Botswana’s Successful Anti-Smoking Drive Comes to Kenya [analysis]

| April 29, 2015

How can we prevent young people from starting to smoke?

It’s a question to which, as the direct link between smoking, cancer and ill-heath becomes ever clearer, countries around the world are desperately trying to find the answers.

That’s certainly the case in Africa. While smoking rates in Africa remain low compared to other continents and regions, they are rising rapidly, particularly among the young.

According to recent research, there has been a 71 percent increase in the number of African teenagers who have tried smoking since 2008.

Here in Kenya, the World Health Organisation has found that fifteen percent of Kenyans aged between 13 and 15 use tobacco.

It explains why, although the prevalence of smoking among adult Africans remains the lowest in the world, it is now higher among boys and girls than in any other developing regions. In some African countries, child smokers now outnumber adult smokers.

This shocking rise is storing up huge problems for Africa.

Smoking is already the number one known cause of cancer on the continent, killing more people every day.

Unless we tackle tobacco consumption among young Africans now, estimates suggest that the number of smokers on the continent will rise seven-fold by the end of the century.

The future cost – in human lives, healthcare costs and lost economic opportunities – will be vast and will be a huge brake on our continent’s ambitions for the future.

But how do we go about reversing this worrying trend, stopping young Africans from becoming smokers? In Botswana, we have been pioneering a new approach – the SKY project – to inspire teenage girls to make the positive choice for themselves to turn their backs on smoking before they even start.

From the outset, the project took a fundamentally different approach to previous anti-smoking campaigns aimed at young people in Botswana by focusing on prevention, rather than trying to convince current young smokers to stop.

Drawing on insights from social marketing and behaviour change, we decided that the project should start with the person not the issue.

We also realised that, like young people all over the world, young people in Botswana don’t like being told what to do but want to find the right path for themselves.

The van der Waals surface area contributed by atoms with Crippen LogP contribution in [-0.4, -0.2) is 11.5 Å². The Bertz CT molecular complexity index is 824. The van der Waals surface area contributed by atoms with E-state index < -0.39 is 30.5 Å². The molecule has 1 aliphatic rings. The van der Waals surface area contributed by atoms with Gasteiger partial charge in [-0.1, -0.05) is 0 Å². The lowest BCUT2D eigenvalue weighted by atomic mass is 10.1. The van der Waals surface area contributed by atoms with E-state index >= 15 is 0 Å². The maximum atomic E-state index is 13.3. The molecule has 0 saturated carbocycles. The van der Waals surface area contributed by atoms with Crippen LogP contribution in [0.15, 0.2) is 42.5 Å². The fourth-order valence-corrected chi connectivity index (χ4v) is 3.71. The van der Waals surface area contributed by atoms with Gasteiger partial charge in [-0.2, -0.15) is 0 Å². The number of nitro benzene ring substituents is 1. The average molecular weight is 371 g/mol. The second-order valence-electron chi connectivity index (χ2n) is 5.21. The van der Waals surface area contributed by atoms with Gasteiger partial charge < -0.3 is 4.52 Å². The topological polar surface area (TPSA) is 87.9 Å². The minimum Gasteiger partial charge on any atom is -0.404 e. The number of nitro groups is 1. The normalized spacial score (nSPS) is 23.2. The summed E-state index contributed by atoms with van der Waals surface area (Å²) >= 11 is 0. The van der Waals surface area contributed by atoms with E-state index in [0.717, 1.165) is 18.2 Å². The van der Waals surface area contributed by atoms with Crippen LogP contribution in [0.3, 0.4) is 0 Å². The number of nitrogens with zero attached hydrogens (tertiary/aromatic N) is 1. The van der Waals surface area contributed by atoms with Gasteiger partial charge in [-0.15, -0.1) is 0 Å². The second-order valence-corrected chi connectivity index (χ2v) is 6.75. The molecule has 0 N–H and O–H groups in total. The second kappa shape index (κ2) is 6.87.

We also discovered that while most of Botswana’s girls said they didn’t want to start smoking, many felt under pressure to try.

We realised that they are more likely to listen to their friends than adults, no matter how well-meaning.

So we set out to create a campaign and movement which would allow teenage girls to provide encouragement to each other to resist temptations to smoke.

When girls sign up to the project, they are only asked to take a pledge to be true to themselves.

This includes being encouraged to say no to the things that they know they are good without, including smoking.

For SKY project to succeed we knew that it would be critical to work within the social world of teenage girls – engaging with the topics, people, places and channels that make up the fabric of their daily lives – and to put the girls themselves in charge of creating the content.

The project is off to a successful start. When it was launched in February, it was the largest gathering of teenage girls ever seen in the country. Four months later, one in four teenage girls in the campaign area had joined the movement.

Where previous campaigns have failed, our project is succeeding because it has marshalled the cool factor – hip-hop stars releasing singles, hot ticket events, a glossy teen magazine, youth-led hit radio shows – to create a movement led by teenage girls that is stripping away the aspiration to smoke.

The success is also rooted in the innovative use of social media, a powerful tool that enables young people to express themselves directly in a way that traditional media doesn’t allow.

We also use Facebook, Twitter and other social media platforms to show young people resisting pressure, encouraging others to do the same. The group now has over 21,000 members, making it one of the most popular social media groups in Botswana.

Through this project, we are harnessing these insights and expertise to drive lasting positive change for this generation of teenage girls in Botswana.

We are now looking to use our approach and all we have learnt in other African countries to mobilise young people themselves to eliminate the cool factor tied to smoking, keeping teens from ever picking up the habit.

It is not too late to prevent Africa following the path of other continents who are now struggling to cope with an epidemic of ill-health caused by smoking.

It is a battle, for the young people themselves and for Africa as a whole, we must win.

Tsara is a partner at Dialogue Saatchi amp Saatchi, which helped to design and launch the SKY project www.skygirlsbw.com

SMOKING IN KENYA

Kenyans smoke about 15 billion sticks of cigarette every year, according to the 2012 Tobacco Atlas

2.5 per cent of Kenyan men currently use cigarettes while only one per cent of women are smokers

At least three per cent of all deaths of men in Kenya every year is triggered by tobacco use, World Health Organisation says.

Source : The Star

Category: General

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